A Defense of Clowns

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Joaquin Phoenix’s murderous clown in the film “Joker” has stirred up serious concerns about violence this fall. And for many people, the role of a clown as supervillain bolsters a long-held conviction that double-faced clowns are evil.

But I’m here to offer a defense. As the mother of a child with special needs, clowns helped lighten the mood for my son and me in the hospital when we most needed a laugh.

Of course, I recognize not all clowns are there for the giggles.

I was 8 when I first saw Stephen King’s “It” and was wholly unprepared for the creep-fest that would ruin clowns for me for the foreseeable future. It was cable television at 4 in the afternoon on a school day. I was pretty sure the clown was that guy I’d seen in the movie “Clue.” What could be more innocent? But the Tim Curry laughing in the sewers with razor-sharp teeth was not my Tim Curry. When Georgie lost his arm to Pennywise in the storm drain, I dropped my Pop-Tart and flipped channels, but it was too late. The damage was done.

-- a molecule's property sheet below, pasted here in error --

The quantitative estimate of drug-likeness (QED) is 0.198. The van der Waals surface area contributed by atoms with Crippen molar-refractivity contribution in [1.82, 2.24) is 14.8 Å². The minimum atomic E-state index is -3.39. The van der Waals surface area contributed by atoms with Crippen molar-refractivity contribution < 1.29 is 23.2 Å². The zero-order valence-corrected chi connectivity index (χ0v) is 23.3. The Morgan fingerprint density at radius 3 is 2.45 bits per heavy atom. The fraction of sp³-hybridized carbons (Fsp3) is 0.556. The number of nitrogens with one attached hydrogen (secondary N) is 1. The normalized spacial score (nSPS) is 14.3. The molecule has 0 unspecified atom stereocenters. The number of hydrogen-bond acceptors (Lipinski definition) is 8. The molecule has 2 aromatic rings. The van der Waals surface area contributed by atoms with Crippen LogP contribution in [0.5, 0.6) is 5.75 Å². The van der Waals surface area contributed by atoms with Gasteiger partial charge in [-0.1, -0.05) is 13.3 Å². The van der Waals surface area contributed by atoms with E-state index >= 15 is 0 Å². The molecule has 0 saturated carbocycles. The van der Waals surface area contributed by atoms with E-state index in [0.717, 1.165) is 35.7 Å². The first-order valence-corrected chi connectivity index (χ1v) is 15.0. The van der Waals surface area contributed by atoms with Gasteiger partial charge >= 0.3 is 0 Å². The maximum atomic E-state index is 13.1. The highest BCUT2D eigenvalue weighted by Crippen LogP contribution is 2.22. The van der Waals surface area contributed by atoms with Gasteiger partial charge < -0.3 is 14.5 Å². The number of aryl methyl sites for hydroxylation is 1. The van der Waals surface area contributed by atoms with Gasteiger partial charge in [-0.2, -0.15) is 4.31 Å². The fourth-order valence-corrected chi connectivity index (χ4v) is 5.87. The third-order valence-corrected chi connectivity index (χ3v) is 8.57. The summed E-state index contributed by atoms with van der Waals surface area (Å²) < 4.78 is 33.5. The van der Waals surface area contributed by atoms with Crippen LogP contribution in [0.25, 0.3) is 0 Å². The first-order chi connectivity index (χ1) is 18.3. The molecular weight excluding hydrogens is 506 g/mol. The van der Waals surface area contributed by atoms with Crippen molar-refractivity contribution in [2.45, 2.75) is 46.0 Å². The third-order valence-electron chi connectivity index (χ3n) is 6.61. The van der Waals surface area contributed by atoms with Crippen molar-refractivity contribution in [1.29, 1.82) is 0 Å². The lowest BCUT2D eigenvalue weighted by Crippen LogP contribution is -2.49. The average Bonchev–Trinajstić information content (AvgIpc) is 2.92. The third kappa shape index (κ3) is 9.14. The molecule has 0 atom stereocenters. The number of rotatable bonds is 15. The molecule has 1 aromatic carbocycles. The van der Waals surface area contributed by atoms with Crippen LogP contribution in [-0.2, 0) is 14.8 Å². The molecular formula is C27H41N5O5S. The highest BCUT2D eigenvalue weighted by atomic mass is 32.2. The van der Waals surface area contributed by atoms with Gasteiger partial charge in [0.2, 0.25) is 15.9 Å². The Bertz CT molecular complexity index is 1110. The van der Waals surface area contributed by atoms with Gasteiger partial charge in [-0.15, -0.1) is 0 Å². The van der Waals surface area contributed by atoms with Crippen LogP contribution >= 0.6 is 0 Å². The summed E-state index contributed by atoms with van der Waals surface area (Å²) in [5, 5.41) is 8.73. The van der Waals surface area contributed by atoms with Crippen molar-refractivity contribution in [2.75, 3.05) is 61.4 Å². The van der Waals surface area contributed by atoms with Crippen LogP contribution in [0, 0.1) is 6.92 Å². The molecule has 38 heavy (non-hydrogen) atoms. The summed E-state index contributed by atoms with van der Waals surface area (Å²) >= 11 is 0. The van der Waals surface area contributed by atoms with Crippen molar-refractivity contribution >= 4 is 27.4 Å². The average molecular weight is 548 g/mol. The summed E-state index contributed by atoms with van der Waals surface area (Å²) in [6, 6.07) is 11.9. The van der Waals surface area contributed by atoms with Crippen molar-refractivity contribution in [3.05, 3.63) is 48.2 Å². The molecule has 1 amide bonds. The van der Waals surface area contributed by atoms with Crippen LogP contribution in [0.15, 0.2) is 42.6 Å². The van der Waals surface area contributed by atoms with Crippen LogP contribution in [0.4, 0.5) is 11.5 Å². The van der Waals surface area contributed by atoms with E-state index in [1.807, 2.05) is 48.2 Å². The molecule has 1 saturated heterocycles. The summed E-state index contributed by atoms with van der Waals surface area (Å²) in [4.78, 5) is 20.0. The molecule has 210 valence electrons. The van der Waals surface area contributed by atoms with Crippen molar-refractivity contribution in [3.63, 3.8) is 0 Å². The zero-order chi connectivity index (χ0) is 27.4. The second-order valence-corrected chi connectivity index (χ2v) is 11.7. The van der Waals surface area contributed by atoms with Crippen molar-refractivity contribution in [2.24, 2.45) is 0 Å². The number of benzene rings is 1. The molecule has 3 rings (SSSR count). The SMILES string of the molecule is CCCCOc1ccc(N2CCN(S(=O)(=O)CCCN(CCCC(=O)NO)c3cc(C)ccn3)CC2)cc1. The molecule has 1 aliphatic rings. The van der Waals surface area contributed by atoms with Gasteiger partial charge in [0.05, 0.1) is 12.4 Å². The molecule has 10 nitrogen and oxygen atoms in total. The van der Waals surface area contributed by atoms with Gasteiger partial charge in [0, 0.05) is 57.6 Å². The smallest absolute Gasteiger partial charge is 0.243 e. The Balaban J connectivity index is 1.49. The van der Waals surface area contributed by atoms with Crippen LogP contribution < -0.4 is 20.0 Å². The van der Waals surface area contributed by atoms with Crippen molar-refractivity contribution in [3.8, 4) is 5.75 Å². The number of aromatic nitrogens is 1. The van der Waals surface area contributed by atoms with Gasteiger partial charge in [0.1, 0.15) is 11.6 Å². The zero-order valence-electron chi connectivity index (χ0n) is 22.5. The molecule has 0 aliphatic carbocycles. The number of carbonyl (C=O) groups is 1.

It’s not as if clowns were totally innocuous to me before that. The media at large hadn’t done them any favors. Bozo and Ronald McDonald were pasty-faced enthusiasts who performed their shtick with evangelical fervor. And Krusty from “The Simpsons,” while hilarious with his burnt-out skepticism, wasn’t exactly the class-standard. As for those jokesters in “Dumbo,” anyone who bullies a baby elephant is no friend of mine.

It wasn’t until I was undergoing fertility treatments that clowns began to crawl back into my good graces. I was in research mode, reading anything and everything I could on the treatment process, because if I couldn’t control my procreation, I might as well study up on it. At one point, I stumbled upon a study regarding the effect of humor in reproduction rates after in vitro fertilization. When clowns came into the clinic, telling jokes and passing out fake flowers and generally distracting women from their frenetic worrying, it helped. More women had successful embryo implantations after a visit from the clowns.